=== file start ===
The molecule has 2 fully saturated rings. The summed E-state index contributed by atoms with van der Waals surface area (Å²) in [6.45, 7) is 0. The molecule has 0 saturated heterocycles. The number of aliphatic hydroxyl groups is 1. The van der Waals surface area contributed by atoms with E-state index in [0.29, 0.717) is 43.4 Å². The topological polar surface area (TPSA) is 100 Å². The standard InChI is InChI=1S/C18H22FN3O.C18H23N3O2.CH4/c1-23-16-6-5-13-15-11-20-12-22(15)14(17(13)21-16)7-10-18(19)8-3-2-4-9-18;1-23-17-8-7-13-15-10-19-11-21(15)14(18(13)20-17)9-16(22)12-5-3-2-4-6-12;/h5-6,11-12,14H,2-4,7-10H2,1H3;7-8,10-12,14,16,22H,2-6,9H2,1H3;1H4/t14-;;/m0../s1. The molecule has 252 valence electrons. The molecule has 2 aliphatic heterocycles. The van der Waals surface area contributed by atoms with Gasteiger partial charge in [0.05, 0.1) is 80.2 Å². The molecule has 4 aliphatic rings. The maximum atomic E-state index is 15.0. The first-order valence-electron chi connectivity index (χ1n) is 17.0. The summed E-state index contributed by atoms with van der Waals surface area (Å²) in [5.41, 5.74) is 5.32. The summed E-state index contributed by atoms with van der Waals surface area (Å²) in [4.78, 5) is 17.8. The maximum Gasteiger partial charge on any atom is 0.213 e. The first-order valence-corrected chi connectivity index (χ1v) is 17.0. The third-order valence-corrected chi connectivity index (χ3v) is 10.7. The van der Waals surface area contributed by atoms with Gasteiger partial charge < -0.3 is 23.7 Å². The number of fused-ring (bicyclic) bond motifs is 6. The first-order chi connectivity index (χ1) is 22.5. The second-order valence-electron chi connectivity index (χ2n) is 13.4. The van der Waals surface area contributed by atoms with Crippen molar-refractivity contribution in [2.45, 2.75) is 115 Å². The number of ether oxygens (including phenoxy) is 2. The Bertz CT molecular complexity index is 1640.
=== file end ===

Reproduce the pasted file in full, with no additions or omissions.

The molecule has 2 fully saturated rings. The summed E-state index contributed by atoms with van der Waals surface area (Å²) in [6.45, 7) is 0. The molecule has 0 saturated heterocycles. The number of aliphatic hydroxyl groups is 1. The van der Waals surface area contributed by atoms with E-state index in [0.29, 0.717) is 43.4 Å². The topological polar surface area (TPSA) is 100 Å². The standard InChI is InChI=1S/C18H22FN3O.C18H23N3O2.CH4/c1-23-16-6-5-13-15-11-20-12-22(15)14(17(13)21-16)7-10-18(19)8-3-2-4-9-18;1-23-17-8-7-13-15-10-19-11-21(15)14(18(13)20-17)9-16(22)12-5-3-2-4-6-12;/h5-6,11-12,14H,2-4,7-10H2,1H3;7-8,10-12,14,16,22H,2-6,9H2,1H3;1H4/t14-;;/m0../s1. The molecule has 252 valence electrons. The molecule has 2 aliphatic heterocycles. The van der Waals surface area contributed by atoms with Gasteiger partial charge in [0.05, 0.1) is 80.2 Å². The molecule has 4 aliphatic rings. The maximum atomic E-state index is 15.0. The first-order valence-electron chi connectivity index (χ1n) is 17.0. The summed E-state index contributed by atoms with van der Waals surface area (Å²) in [5.41, 5.74) is 5.32. The summed E-state index contributed by atoms with van der Waals surface area (Å²) in [4.78, 5) is 17.8. The maximum Gasteiger partial charge on any atom is 0.213 e. The first-order valence-corrected chi connectivity index (χ1v) is 17.0. The third-order valence-corrected chi connectivity index (χ3v) is 10.7. The van der Waals surface area contributed by atoms with Gasteiger partial charge < -0.3 is 23.7 Å². The number of fused-ring (bicyclic) bond motifs is 6. The first-order chi connectivity index (χ1) is 22.5. The second-order valence-electron chi connectivity index (χ2n) is 13.4. The van der Waals surface area contributed by atoms with Crippen molar-refractivity contribution in [2.45, 2.75) is 115 Å². The number of ether oxygens (including phenoxy) is 2. The Bertz CT molecular complexity index is 1640.